It’s not just your imagination — usage-based pricing (UBP) is seemingly everywhere in 2021.
SaaS companies have been ditching traditional subscription pricing in favor of usage-based models that better align with modern buying behavior and the value delivered by their products. UBP, also known as consumption-based pricing, connects how much a customer pays with how much they consume a given product or service.
Usage-based subscriptions can be a way for SaaS companies to test the feasibility of UBP without needing to completely change their business model.
Public cloud observability company New Relic introduced its consumption-based pricing model in July 2020. More recently the company doubled down on the model, deciding to only pay sales reps based on customers’ actual consumption rather than subscription commitments. The decision appears to be paying off, as New Relic has seen a spurt in both account growth and data retention, two leading indicators the company tracks closely.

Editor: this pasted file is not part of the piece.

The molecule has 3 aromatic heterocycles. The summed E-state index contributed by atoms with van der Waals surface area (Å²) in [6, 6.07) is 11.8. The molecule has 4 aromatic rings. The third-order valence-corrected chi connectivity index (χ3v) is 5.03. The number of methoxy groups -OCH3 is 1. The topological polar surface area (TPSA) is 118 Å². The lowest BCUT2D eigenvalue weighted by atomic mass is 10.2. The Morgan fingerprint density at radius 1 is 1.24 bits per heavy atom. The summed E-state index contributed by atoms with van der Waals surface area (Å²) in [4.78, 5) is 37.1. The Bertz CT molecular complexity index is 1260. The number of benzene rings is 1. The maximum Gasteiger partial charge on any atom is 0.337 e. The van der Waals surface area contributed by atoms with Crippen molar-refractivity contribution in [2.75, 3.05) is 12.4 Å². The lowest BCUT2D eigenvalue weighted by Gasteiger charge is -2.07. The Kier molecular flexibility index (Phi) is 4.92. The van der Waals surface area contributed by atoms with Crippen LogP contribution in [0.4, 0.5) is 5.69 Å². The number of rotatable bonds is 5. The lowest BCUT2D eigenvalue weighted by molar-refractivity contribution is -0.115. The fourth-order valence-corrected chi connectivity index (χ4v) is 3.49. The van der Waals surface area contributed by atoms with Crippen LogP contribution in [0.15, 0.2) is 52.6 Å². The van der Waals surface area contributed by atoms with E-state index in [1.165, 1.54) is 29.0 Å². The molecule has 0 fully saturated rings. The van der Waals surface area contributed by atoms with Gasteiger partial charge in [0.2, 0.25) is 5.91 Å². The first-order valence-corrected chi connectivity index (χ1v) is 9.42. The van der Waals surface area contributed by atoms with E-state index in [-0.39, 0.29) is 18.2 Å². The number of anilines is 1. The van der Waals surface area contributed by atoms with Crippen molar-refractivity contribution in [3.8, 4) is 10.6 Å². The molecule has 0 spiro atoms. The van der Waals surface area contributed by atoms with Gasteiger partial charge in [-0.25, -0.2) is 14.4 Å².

Similar pricing pivots have been made by startups like Cypress, which introduced consumption-based pricing in March 2021; pre-IPO companies like Kong, which announced a pay-as-you-go pricing tier in May 2021; and even longstanding companies like 40-year-old Autodesk, which introduced pay-as-you-go pricing in September.
According to our State of Usage-Based Pricing Report, which includes data from nearly 600 participants, 45% of SaaS companies had a UBP model in 2021. This figure is up significantly compared to 34% in 2020 and 30% in 2019.
The wave won’t slow down in 2022
A quarter of companies that currently use a UBP model say they introduced it within the last 12 months. This year’s adoption of UBP exceeds that of both 2019 and 2020 combined.
Meanwhile a majority of the UBP holdouts (61%) say they expect to either launch or test usage-based pricing in the near future. If these trends continue, UBP will become the norm, not the exception, as early as 2022.
Subscriptions versus UBP isn’t an either-or decision
The data shows that UBP can — and often does — co-exist with traditional subscription pricing. Those with a usage-based model are divided equally between those who offer usage-based subscription tiers (23%) and those with a largely usage-based or pay-as-you-go pricing model (23%).
Originally published at techcrunch.com